In yet another way, technology loses its neutrality. Which technologies are prepared by researchers, and the shape they are given, depends on the human process of research and laboratory development. This, in turn, is strongly influenced by the perspectives held by researchers and those who fund their research. This leads us into the fourth main area of concern.


5.1 Overview of Main Issues

There are two main issues in the area of overall perspectives on information systems, and both are treated at the level of society. One is that technology - its use, development of artifacts and shaping of technologies - affects society's view of life. The other is that the perspectives held in society (or by groups within society such as the researchers and the funding bodies we have just mentioned) affect the way technology is shaped, the way artifacts are developed and the way they are used (Kuosa and Basden, 2000).

The first issue is addressed by e.g. Noble (1997), who suggests "the present enchantment with things technological ... is rooted in religious myths ..." which is surprising in his eyes because technology is "the very measure of modern enlightenment" which tried to sideline religion. Goudzwaard (1984) discusses the idolatry of technology, and this can explain why we continue to invest so heavily in I.T. when there seems to be so little beneficial return. Earlier writings in this vein include McLuhan's (1964) famous dictum that the medium is the message.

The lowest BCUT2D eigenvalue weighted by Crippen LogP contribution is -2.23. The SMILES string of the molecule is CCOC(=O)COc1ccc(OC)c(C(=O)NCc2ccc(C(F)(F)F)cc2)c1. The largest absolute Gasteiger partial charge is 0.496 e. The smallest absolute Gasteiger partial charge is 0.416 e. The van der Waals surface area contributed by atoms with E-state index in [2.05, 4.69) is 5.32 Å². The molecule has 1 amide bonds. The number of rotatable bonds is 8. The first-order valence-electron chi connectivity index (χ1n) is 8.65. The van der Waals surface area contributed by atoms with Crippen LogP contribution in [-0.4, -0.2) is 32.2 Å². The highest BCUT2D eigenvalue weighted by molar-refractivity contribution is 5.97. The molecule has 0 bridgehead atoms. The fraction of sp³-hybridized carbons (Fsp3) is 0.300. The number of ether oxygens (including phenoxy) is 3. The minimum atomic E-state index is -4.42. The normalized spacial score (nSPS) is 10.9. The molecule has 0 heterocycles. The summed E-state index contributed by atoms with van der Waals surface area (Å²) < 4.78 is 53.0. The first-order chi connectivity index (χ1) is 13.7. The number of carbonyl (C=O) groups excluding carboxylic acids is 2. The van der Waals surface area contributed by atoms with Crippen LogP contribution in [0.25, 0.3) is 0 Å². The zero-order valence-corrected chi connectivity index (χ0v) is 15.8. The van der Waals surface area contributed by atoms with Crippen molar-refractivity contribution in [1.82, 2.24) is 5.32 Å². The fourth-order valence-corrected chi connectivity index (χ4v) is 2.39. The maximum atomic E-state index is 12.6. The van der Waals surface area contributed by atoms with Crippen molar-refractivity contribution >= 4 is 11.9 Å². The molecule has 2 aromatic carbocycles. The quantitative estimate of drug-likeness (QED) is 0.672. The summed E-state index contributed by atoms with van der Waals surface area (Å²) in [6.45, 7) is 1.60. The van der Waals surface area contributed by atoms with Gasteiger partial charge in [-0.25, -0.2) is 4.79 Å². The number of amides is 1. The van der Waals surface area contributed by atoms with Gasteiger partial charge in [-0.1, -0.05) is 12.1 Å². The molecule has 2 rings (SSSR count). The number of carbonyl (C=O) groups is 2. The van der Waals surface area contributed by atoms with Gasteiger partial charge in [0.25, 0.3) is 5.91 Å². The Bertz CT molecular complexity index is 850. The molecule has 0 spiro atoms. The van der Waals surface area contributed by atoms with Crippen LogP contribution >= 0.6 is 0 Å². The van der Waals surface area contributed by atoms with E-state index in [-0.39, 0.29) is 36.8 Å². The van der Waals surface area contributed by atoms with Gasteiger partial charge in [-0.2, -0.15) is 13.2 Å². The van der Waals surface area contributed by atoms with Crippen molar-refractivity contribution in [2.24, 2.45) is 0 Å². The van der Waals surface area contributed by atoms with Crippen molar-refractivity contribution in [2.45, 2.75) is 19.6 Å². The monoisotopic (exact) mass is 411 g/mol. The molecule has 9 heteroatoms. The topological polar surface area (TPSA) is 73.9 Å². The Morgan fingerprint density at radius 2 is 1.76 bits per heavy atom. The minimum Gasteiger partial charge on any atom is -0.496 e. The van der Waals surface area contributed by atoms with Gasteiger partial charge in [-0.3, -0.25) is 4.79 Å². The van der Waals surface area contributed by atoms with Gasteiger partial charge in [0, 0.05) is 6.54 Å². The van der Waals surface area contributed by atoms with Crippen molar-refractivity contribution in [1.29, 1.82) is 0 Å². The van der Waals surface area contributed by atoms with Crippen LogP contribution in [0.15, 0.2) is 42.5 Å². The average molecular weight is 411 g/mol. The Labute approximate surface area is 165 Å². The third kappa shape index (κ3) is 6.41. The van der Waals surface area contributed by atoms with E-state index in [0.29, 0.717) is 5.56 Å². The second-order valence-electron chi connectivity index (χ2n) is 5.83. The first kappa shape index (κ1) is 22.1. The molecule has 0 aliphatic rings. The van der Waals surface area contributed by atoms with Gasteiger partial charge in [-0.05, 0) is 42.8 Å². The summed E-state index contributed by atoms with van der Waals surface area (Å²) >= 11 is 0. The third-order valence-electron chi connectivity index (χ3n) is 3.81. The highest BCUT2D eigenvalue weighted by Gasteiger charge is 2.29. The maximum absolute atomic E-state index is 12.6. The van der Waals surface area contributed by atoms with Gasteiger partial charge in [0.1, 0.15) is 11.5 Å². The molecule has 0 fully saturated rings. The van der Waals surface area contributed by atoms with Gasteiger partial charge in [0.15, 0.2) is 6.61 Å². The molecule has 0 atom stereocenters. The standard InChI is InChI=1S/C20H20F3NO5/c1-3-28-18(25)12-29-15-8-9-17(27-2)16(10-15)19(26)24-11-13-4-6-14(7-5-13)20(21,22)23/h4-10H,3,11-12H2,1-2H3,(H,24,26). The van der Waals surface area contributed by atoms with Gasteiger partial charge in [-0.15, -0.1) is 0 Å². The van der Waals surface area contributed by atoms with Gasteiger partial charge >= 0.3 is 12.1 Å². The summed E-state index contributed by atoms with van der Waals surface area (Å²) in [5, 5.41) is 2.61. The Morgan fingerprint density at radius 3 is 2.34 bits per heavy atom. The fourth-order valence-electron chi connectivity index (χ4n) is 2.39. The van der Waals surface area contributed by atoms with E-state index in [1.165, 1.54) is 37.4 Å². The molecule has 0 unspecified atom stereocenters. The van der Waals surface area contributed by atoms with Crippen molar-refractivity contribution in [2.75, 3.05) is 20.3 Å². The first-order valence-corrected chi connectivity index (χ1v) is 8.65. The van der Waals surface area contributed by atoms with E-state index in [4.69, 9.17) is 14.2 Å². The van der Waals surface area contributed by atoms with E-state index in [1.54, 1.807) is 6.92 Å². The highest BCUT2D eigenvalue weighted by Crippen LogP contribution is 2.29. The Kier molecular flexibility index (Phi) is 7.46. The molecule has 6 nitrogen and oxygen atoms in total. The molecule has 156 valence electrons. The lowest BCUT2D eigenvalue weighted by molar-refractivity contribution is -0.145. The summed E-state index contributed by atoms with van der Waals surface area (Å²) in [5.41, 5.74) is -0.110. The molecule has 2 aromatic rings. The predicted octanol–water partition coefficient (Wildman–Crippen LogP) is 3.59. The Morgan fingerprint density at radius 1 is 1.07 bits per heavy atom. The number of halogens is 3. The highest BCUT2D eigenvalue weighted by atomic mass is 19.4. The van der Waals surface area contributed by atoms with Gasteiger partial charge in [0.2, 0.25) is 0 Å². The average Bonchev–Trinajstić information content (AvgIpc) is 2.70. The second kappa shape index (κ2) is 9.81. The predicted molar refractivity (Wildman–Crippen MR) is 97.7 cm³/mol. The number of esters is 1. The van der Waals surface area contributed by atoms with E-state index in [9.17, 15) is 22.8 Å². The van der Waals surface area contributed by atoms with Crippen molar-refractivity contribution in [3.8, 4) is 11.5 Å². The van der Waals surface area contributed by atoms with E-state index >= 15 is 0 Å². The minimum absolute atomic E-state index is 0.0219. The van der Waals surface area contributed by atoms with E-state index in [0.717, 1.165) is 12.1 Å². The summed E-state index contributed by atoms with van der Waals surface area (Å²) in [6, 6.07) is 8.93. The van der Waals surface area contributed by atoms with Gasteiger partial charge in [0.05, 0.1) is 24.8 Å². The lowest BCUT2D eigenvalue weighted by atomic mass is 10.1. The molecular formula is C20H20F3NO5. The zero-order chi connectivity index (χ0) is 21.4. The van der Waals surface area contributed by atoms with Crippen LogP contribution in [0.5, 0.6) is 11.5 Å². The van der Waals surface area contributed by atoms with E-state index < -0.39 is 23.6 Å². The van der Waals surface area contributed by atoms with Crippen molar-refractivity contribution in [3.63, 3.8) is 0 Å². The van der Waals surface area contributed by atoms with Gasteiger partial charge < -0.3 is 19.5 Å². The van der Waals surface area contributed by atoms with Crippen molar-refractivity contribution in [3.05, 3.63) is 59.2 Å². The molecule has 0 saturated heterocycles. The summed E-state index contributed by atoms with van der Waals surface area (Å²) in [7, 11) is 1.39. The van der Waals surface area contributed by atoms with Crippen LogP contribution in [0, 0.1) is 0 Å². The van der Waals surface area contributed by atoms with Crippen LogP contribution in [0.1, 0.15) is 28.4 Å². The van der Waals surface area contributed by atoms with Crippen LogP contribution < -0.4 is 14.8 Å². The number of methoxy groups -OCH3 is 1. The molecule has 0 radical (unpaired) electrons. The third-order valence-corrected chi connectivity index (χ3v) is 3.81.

The second issue - how technology shaping, ISD and artifact use are deeply influenced by our perspectives - concerns how assumptions we hold about the nature and role of information technology, the nature and meaning of life, ourselves, God, etc. influence what we see as problem and what sorts of solutions we might allow. Our perspective affects the decisions we make as users, developers or shapers, usually tacitly, so that we are unaware of the assumptions and expectations that it causes us to make. Discussion of perspectives is often conveyed in terms of interacting dimensions. Kammersgaard (1988), for example, forms four perspectives out of the individual-collective and expression-content dimensions, and Lyytinen (1987), out of individual-group and technical-social dimensions. But these perspectives are perhaps more like stances than fundamental perspectives.

More fundamental types of perspective are often linked to philosophy. For example, Winograd and Flores (1986) argued that our approach to information systems had been too rationalistic, too concerned with control and assuming 'hard' data and logic, and suggested that we should move towards a perspective based on Heidegger's existentialism. The move from a rationalistic or positivistic perspective to an interpretivistic, constructivistic one can be detected in many quarters of the informations systems community, and can explain the popularity of Checkland's (1981) SSM. There is a dialectic process underway, from an assumed philosophical realism with deterministic view of reality to a philosophical nominalism based on human interpretation. The limitations of a rationalistic reductionism are now well known, but the limitations of what dialectically replaces it (constructivism) are recognised by only a few. One community that does so (the Critical Systems community criticises its blindness to power) bases its ideas on the philosophical stream arising from Habermas (Lyytinen and Klein, 1985). But this perspective also has limitations, being rather too narrowly concerned with power and emancipation. Wilson (1997) has made some pungent criticisms of it.